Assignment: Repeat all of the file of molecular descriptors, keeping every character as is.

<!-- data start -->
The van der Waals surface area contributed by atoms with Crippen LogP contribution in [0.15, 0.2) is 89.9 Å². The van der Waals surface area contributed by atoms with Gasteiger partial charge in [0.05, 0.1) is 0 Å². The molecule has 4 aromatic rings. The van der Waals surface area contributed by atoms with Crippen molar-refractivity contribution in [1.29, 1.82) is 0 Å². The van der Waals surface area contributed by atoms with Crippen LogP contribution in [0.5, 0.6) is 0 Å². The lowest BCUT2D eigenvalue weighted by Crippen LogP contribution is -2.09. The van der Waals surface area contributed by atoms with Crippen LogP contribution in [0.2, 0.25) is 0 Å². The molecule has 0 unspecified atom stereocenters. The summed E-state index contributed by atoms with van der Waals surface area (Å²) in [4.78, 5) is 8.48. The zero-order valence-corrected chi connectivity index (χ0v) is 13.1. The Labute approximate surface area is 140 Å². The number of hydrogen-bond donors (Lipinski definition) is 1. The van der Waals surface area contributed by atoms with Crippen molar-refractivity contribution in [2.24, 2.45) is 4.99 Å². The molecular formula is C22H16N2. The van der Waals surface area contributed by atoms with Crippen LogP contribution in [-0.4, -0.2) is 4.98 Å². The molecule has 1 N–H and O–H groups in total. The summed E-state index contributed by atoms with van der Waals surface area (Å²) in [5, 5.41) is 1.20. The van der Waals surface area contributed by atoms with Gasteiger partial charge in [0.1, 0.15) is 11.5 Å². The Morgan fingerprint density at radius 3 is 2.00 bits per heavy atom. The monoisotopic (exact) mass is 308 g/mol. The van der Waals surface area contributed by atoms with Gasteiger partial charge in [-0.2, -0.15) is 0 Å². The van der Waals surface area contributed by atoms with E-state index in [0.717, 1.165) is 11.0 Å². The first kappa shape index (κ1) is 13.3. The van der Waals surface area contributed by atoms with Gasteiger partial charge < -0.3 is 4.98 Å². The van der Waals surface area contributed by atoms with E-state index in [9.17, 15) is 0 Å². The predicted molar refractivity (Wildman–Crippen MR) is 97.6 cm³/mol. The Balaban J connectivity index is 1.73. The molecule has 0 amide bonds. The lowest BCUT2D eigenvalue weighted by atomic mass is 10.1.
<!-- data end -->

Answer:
The van der Waals surface area contributed by atoms with Crippen LogP contribution in [0.15, 0.2) is 89.9 Å². The van der Waals surface area contributed by atoms with Gasteiger partial charge in [0.05, 0.1) is 0 Å². The molecule has 4 aromatic rings. The van der Waals surface area contributed by atoms with Crippen molar-refractivity contribution in [1.29, 1.82) is 0 Å². The van der Waals surface area contributed by atoms with Crippen LogP contribution in [0.5, 0.6) is 0 Å². The lowest BCUT2D eigenvalue weighted by Crippen LogP contribution is -2.09. The van der Waals surface area contributed by atoms with Crippen LogP contribution in [0.2, 0.25) is 0 Å². The molecule has 0 unspecified atom stereocenters. The summed E-state index contributed by atoms with van der Waals surface area (Å²) in [4.78, 5) is 8.48. The zero-order valence-corrected chi connectivity index (χ0v) is 13.1. The Labute approximate surface area is 140 Å². The number of hydrogen-bond donors (Lipinski definition) is 1. The van der Waals surface area contributed by atoms with Crippen molar-refractivity contribution in [2.24, 2.45) is 4.99 Å². The molecular formula is C22H16N2. The van der Waals surface area contributed by atoms with Crippen LogP contribution in [-0.4, -0.2) is 4.98 Å². The molecule has 1 N–H and O–H groups in total. The summed E-state index contributed by atoms with van der Waals surface area (Å²) in [5, 5.41) is 1.20. The van der Waals surface area contributed by atoms with Gasteiger partial charge in [0.1, 0.15) is 11.5 Å². The Morgan fingerprint density at radius 3 is 2.00 bits per heavy atom. The monoisotopic (exact) mass is 308 g/mol. The van der Waals surface area contributed by atoms with Gasteiger partial charge in [-0.2, -0.15) is 0 Å². The van der Waals surface area contributed by atoms with E-state index in [0.717, 1.165) is 11.0 Å². The first kappa shape index (κ1) is 13.3. The van der Waals surface area contributed by atoms with Gasteiger partial charge < -0.3 is 4.98 Å². The van der Waals surface area contributed by atoms with E-state index in [9.17, 15) is 0 Å². The predicted molar refractivity (Wildman–Crippen MR) is 97.6 cm³/mol. The Balaban J connectivity index is 1.73. The molecule has 0 amide bonds. The lowest BCUT2D eigenvalue weighted by atomic mass is 10.1.